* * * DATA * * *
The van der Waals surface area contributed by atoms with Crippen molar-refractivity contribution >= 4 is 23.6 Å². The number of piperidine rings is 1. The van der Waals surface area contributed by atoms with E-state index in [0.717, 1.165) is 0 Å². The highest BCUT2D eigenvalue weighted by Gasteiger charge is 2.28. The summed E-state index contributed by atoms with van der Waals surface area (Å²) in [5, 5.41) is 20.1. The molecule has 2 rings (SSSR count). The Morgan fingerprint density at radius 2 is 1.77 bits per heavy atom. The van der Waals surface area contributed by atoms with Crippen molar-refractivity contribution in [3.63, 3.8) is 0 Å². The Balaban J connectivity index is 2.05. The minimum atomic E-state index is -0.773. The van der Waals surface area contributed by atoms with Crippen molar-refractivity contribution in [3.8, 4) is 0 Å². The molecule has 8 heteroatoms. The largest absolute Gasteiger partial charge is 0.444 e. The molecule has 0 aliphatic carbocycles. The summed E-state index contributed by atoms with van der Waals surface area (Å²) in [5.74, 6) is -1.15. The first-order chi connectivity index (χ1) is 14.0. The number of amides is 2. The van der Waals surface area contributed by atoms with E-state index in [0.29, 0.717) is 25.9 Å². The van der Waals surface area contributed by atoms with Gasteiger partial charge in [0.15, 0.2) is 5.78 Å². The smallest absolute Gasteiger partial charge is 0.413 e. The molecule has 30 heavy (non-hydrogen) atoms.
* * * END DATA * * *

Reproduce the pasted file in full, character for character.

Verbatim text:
The van der Waals surface area contributed by atoms with Crippen molar-refractivity contribution >= 4 is 23.6 Å². The number of piperidine rings is 1. The van der Waals surface area contributed by atoms with E-state index in [0.717, 1.165) is 0 Å². The highest BCUT2D eigenvalue weighted by Gasteiger charge is 2.28. The summed E-state index contributed by atoms with van der Waals surface area (Å²) in [5, 5.41) is 20.1. The molecule has 2 rings (SSSR count). The Morgan fingerprint density at radius 2 is 1.77 bits per heavy atom. The van der Waals surface area contributed by atoms with Crippen molar-refractivity contribution in [3.63, 3.8) is 0 Å². The Balaban J connectivity index is 2.05. The minimum atomic E-state index is -0.773. The van der Waals surface area contributed by atoms with Crippen molar-refractivity contribution in [3.8, 4) is 0 Å². The molecule has 8 heteroatoms. The largest absolute Gasteiger partial charge is 0.444 e. The molecule has 0 aliphatic carbocycles. The summed E-state index contributed by atoms with van der Waals surface area (Å²) in [5.74, 6) is -1.15. The first-order chi connectivity index (χ1) is 14.0. The number of amides is 2. The van der Waals surface area contributed by atoms with E-state index in [0.29, 0.717) is 25.9 Å². The van der Waals surface area contributed by atoms with Gasteiger partial charge in [0.15, 0.2) is 5.78 Å². The smallest absolute Gasteiger partial charge is 0.413 e. The molecule has 30 heavy (non-hydrogen) atoms.